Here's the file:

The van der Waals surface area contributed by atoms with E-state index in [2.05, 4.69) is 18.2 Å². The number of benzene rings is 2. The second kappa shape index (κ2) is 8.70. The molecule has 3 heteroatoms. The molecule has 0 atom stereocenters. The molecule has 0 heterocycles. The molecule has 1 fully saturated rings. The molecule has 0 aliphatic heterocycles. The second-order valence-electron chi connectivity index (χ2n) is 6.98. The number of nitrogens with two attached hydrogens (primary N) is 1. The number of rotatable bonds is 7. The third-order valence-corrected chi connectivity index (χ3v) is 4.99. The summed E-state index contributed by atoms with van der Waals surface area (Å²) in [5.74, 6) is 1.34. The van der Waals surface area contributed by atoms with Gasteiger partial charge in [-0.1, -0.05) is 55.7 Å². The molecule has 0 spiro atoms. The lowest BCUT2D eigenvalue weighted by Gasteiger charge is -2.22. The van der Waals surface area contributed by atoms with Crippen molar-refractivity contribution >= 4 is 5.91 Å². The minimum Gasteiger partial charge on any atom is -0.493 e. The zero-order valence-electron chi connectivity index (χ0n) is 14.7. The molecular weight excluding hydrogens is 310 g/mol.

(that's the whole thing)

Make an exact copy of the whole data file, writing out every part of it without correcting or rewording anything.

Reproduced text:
The van der Waals surface area contributed by atoms with E-state index in [2.05, 4.69) is 18.2 Å². The number of benzene rings is 2. The second kappa shape index (κ2) is 8.70. The molecule has 3 heteroatoms. The molecule has 0 atom stereocenters. The molecule has 0 heterocycles. The molecule has 1 fully saturated rings. The molecule has 0 aliphatic heterocycles. The second-order valence-electron chi connectivity index (χ2n) is 6.98. The number of nitrogens with two attached hydrogens (primary N) is 1. The number of rotatable bonds is 7. The third-order valence-corrected chi connectivity index (χ3v) is 4.99. The summed E-state index contributed by atoms with van der Waals surface area (Å²) in [5.74, 6) is 1.34. The van der Waals surface area contributed by atoms with Gasteiger partial charge in [-0.1, -0.05) is 55.7 Å². The molecule has 0 spiro atoms. The lowest BCUT2D eigenvalue weighted by Gasteiger charge is -2.22. The van der Waals surface area contributed by atoms with Crippen molar-refractivity contribution >= 4 is 5.91 Å². The minimum Gasteiger partial charge on any atom is -0.493 e. The zero-order valence-electron chi connectivity index (χ0n) is 14.7. The molecular weight excluding hydrogens is 310 g/mol.